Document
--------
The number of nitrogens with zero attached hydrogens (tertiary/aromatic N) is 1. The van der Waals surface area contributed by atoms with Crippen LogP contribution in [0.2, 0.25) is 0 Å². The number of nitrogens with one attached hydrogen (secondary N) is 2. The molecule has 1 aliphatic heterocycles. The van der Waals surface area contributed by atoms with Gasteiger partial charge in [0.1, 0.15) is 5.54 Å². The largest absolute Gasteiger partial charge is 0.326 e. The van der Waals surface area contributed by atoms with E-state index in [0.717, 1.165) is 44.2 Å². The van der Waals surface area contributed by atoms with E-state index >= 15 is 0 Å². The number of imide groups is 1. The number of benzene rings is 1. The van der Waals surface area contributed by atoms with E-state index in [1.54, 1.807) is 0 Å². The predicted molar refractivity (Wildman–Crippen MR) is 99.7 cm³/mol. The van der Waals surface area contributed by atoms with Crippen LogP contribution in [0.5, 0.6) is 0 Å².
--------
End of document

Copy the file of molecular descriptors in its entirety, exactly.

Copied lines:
The number of nitrogens with zero attached hydrogens (tertiary/aromatic N) is 1. The van der Waals surface area contributed by atoms with Crippen LogP contribution in [0.2, 0.25) is 0 Å². The number of nitrogens with one attached hydrogen (secondary N) is 2. The molecule has 1 aliphatic heterocycles. The van der Waals surface area contributed by atoms with Gasteiger partial charge in [0.1, 0.15) is 5.54 Å². The largest absolute Gasteiger partial charge is 0.326 e. The van der Waals surface area contributed by atoms with E-state index in [0.717, 1.165) is 44.2 Å². The van der Waals surface area contributed by atoms with E-state index >= 15 is 0 Å². The number of imide groups is 1. The number of benzene rings is 1. The van der Waals surface area contributed by atoms with E-state index in [1.54, 1.807) is 0 Å². The predicted molar refractivity (Wildman–Crippen MR) is 99.7 cm³/mol. The van der Waals surface area contributed by atoms with Crippen LogP contribution in [0.5, 0.6) is 0 Å².